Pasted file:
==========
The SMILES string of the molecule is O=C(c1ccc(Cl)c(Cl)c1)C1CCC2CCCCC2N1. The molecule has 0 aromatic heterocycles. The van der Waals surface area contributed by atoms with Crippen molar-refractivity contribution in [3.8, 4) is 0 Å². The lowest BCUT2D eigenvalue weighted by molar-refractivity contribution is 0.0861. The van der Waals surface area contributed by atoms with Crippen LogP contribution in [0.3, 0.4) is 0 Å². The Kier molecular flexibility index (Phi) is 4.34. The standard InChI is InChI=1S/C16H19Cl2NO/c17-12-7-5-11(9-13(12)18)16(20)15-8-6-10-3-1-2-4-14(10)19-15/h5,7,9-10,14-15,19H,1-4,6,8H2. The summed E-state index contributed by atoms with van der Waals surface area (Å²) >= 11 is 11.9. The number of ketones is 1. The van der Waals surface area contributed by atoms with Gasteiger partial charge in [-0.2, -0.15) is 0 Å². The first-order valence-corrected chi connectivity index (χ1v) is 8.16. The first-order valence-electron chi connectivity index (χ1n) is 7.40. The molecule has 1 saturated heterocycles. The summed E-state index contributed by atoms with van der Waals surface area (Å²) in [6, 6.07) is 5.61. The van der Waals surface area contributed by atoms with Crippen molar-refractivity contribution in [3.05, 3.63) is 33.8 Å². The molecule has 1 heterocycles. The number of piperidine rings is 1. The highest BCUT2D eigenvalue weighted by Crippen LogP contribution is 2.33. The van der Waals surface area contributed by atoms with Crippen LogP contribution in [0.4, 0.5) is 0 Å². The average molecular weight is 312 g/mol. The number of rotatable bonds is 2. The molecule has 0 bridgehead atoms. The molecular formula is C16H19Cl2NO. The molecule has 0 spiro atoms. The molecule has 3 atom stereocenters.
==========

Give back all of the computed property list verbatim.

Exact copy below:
The SMILES string of the molecule is O=C(c1ccc(Cl)c(Cl)c1)C1CCC2CCCCC2N1. The molecule has 0 aromatic heterocycles. The van der Waals surface area contributed by atoms with Crippen molar-refractivity contribution in [3.8, 4) is 0 Å². The lowest BCUT2D eigenvalue weighted by molar-refractivity contribution is 0.0861. The van der Waals surface area contributed by atoms with Crippen LogP contribution in [0.3, 0.4) is 0 Å². The Kier molecular flexibility index (Phi) is 4.34. The standard InChI is InChI=1S/C16H19Cl2NO/c17-12-7-5-11(9-13(12)18)16(20)15-8-6-10-3-1-2-4-14(10)19-15/h5,7,9-10,14-15,19H,1-4,6,8H2. The summed E-state index contributed by atoms with van der Waals surface area (Å²) >= 11 is 11.9. The number of ketones is 1. The van der Waals surface area contributed by atoms with Gasteiger partial charge in [-0.2, -0.15) is 0 Å². The first-order valence-corrected chi connectivity index (χ1v) is 8.16. The first-order valence-electron chi connectivity index (χ1n) is 7.40. The molecule has 1 saturated heterocycles. The summed E-state index contributed by atoms with van der Waals surface area (Å²) in [6, 6.07) is 5.61. The van der Waals surface area contributed by atoms with Crippen molar-refractivity contribution in [3.05, 3.63) is 33.8 Å². The molecule has 1 heterocycles. The number of piperidine rings is 1. The highest BCUT2D eigenvalue weighted by Crippen LogP contribution is 2.33. The van der Waals surface area contributed by atoms with Crippen LogP contribution in [0.4, 0.5) is 0 Å². The average molecular weight is 312 g/mol. The number of rotatable bonds is 2. The molecule has 0 bridgehead atoms. The molecular formula is C16H19Cl2NO. The molecule has 0 spiro atoms. The molecule has 3 atom stereocenters.